Today, companies are obliged to reuse and recycle both from political frameworks and from consumer demands. How does one turn obligations into opportunities? The Green Alley Award was created specifically to honor the startups in the circular economy that turn waste into a resource and are not afraid to make money and scale. Because it is through scaling the solutions will have an impact.
Doing good does not mean not making a dime. Actually, to have a real impact you need to add value – and value added often means there has to be a capital flow somewhere in the chain.
“There is no contradiction in doing something green and still making money,” says Jan Patrick Schulz, CEO of the Landbell Group.
In 2014, the Landbell Group created the Green Alley Award to nurture and promote business ideas that turn waste into a resource. Because even though reduce, reuse, recycle has become the mantra of many people around the world, households still produce 1,3 billion tons of waste per year and more than 44,7 million tons of e-waste is generated annually according to the Landbell Group.
“We wanted to turn obligations into opportunities. We found, that with a different approach to waste, you can turn waste into an opportunity and create value. And if you create value for somebody you can scale your business and when you can scale you can have an impact. That for us is very important,” says Jan Patrick Schulz.
Your product must be economically sustainable as well
The 5th Green Alley Award has just come to an end. This year with more applicants than ever. The award started out as a national German award but already in its first year a foreign company, Repack from Finland took home the prize. The winner of the Green Alley Award 2018 is also from outside Germany, Aeropowder from the UK. Aeropowder turn waste feathers form the millions of chickens consumed globally into a high quality insulation material for every day deliveries. Aeropowder took home the price at the pitch event in Berlin where director Elena Dieckmann pitched in front of the Landbell Group, Bethnal Green Ventures, Seedmatch, Centre on Sustainable Consumption and Production, and last year’s winner Sulapac.
All the finalists of 2018 had solid business ideas and the judges had a hard time deciding on just one winner. Finalist Ecoplasteam, that has developed a process to fully recycle multilayer packaging consisting of paper, aluminum and plastic turning it into a whole new material – also 100% recyclable – stated:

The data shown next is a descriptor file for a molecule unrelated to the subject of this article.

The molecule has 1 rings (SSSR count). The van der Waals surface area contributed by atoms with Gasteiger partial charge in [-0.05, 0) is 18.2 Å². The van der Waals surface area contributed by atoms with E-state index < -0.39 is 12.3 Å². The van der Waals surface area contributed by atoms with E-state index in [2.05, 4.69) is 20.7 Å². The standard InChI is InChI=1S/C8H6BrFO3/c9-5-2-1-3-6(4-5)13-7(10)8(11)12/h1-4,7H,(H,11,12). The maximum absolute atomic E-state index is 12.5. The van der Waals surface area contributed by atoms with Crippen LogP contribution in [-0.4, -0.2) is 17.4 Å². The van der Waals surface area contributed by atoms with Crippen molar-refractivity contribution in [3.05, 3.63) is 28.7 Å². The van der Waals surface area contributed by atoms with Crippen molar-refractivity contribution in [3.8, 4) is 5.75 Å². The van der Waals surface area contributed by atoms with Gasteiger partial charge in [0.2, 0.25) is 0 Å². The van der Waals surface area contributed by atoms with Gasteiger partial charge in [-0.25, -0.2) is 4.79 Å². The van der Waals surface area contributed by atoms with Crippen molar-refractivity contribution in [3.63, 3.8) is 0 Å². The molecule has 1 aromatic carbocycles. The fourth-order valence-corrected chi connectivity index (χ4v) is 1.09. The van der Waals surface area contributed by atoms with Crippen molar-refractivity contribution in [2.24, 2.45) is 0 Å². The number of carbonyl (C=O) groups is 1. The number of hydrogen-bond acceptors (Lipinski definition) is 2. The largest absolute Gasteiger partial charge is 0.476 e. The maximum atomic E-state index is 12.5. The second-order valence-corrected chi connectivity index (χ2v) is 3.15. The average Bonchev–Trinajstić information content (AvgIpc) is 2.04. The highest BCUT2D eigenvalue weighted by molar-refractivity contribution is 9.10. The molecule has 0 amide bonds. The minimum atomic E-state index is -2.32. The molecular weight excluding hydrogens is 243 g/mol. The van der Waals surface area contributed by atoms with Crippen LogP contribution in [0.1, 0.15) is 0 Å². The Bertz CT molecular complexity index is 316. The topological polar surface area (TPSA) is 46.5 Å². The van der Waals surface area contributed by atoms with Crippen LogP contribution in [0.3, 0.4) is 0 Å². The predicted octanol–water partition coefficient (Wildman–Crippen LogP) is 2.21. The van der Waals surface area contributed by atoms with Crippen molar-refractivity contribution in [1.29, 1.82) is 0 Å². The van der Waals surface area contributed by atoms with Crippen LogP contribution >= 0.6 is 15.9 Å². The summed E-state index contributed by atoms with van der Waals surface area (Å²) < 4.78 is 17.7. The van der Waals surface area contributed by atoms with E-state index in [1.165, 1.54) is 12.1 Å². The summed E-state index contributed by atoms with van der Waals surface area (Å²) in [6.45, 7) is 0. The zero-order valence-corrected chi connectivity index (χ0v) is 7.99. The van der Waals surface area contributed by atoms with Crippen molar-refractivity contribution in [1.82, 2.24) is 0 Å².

“Big companies are interested in using only recycled plastic. But often the quality is too low for complicated products such as sunglasses or Lego’s. Plastic waste is not just plastic waste. We have developed a process to turn aluminum and plastic from Tetrapak packaging into a material we call Ecoallene. It is a business with stakeholders. The product you develop has to be sustainable also economically. It is a good possibility to attract capital from private investors who want to make a profit and also have an impact instead of pouring money into projects that are not helping the planet,” said the chairman of Ecoplasteam Carlo Felice Maggi.
Now is the time
And now is the time. So says startup MIWA, that has made a retail solution consisting of smart capsules for reducing packaging waste in supermarkets.
“Everybody talks about microplastics and the enormous impact plastic waste has on our planet. It has to stop somewhere. Today, information is easily shared and people react to the pictures and video that are shared on social media. There is a feeling of “we have to do something”. Now is the right time to go into getting green businesses up and running,” says Lukás Otevrel, communications at MIWA.
More and more businesses arise with a mission of promoting a greener world. This year, the Landbell Group received 215 applications – the most ever.
“Ideas is not the only important thing here. What is important is how an idea is implemented and how it can be scaled and executed. If you do something different on a small level, it is good, but your impact will be low. We have so many great ideas on the table – and the more bets the better – but the execution is key. That’s why it is not always the best idea that wins,” says Jan Patrick Schulz and continues:
“The first value added is not doing something good. The value is if you can turn waste into a resource and unlock the true power of the resource. Then we can do more.”